Hey guys, YC here. I listen to a lot of punk rock music, and I was compelled to write a list of what I consider to be the best punk rock album openers of all time.
Of course, this is all subjective to my tastes, so I guess I can expect some backlash, or shall we say, debate, if I know the internet! Whee!
Punk albums, in particular, have a distinction among other genres of launching into some of the most ferocious volleys of sound of any genre under the sun, doing so with a reckless abandon that is unmatched by most other genres.
That’s what makes them perfect for the subject of this article, because punk albums usually tend to kick off with a bang, leaving the rest of the LP to keep up the pace with some of these blistering or simply outstanding opening tracks that grab you by the dick and pull you in, never EVER letting go.
To define punk, in my estimation, is to include any album that could qualify under that blanket term.
This would include artists like Iggy and the Velvet Underground, as they are arguably two fo the first real “punks” to sneer their way onto the music scene with some of the most rebellious music of all time.
Some of these 60’s guys just had a real rebellious nature, and basically were calling for society to crumble. That’s fine. The Velvet Underground is not known for playing super fast, but I still think of them as punks.
Then you have bands that are almost too corporate these days to be considered punk – Blink 182, Green Day, that type of thing.
Still, there was a time when these bands were as punk as any of the rest. Anyway, I could go on and on with what punk rock represents, but let’s just dive in to this list and see what you think.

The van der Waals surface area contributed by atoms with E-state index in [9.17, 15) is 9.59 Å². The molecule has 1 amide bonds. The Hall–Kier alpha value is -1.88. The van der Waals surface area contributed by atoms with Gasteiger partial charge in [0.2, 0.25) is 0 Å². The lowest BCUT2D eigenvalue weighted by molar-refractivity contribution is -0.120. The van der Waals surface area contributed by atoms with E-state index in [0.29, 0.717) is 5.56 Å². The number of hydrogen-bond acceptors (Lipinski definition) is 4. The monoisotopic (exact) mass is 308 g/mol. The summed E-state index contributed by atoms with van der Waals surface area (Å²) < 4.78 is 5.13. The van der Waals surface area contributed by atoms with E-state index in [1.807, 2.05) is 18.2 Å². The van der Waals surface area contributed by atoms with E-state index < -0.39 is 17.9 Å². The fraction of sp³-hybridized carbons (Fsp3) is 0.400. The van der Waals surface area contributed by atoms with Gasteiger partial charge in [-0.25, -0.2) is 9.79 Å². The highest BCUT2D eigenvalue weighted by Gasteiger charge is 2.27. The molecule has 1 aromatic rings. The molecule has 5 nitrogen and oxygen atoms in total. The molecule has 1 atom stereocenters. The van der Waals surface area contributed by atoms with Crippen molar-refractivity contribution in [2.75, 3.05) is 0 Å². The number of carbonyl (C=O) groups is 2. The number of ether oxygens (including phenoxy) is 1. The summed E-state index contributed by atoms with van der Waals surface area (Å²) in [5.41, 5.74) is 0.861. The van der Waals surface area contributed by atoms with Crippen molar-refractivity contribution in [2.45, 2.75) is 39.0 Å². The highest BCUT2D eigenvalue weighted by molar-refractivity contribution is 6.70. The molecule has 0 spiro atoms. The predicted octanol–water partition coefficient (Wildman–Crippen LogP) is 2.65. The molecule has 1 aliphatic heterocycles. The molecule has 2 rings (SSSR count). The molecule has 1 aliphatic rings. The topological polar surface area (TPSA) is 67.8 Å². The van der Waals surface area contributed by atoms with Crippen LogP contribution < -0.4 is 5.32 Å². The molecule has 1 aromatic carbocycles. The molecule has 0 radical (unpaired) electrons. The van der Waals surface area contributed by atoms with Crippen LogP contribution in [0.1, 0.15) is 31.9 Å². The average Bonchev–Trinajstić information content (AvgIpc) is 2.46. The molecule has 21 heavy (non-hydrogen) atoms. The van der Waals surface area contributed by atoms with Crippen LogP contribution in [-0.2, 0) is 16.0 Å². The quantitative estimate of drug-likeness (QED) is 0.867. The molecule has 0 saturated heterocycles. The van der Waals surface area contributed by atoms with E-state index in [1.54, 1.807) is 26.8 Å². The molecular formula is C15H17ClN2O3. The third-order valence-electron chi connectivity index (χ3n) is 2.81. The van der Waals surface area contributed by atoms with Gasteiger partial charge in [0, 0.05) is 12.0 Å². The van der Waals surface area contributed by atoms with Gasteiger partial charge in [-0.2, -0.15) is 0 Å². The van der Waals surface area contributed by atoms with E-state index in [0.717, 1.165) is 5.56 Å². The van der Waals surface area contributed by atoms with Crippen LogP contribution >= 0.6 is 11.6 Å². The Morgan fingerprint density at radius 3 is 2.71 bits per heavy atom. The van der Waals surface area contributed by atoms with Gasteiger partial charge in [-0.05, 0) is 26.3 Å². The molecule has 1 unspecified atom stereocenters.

The Stooges – Search and Destroy
I’m a big fan of Iggy and the Stooges, and I happen to think that this is one of the great album opening songs of all time, but it’s also pretty punk rock, so there you go.
A great opening track should certainly grab your attention, and this one does just that. While it isn’t a super fast song, the attitude of the song is what makes it punk, and it leads you into an album that is one of the all time great rock / punk albums of all time – Raw Power.
The production of this album is another reason that it’s punk, as Iggy mixed this album to be totally in the red when it comes to gain levels, so the instruments are on fire – hence effectively killing the album’s potential to be seen as commercial in any way.
There have been attempts to tame the levels of this wild beast of an album, but fans always go back to the original because that’s how Iggy wanted it originally and so it must be. Again, as an opening track, Search and Destroy is practically unbeatable.
Green Day – Burnout
I’ve always loved Dookie as an album, ever seen it took over my high school in 1994 and the band became one of the most popular punk bands ever all of the sudden.
Actually, that’s not true. I remember all of the popular kids at my school getting into this album, and feeling weird about liking it because I didn’t think it was directed at well-adjusted people like the kids on the student council.
But as time went on, I couldn’t avoid the fact that Dookie is a front to back classic of an album. Burnout was always one of my favourite tracks on the album, basically kicking off Dookie with a message from Green Day that there are here and ready to rock with the best, but with punk attitude and speed.
Previously, Green Day were more of an obscure indie punk band with their first couple of releases, and their production wasn’t up to snuff. You could say they were more punk back then.
But Dookie basically showed off the fact of how tight the band could be, with everyone just firing on all cylinders like crazy. Punks or sellouts, the band was ready to make a huge statement.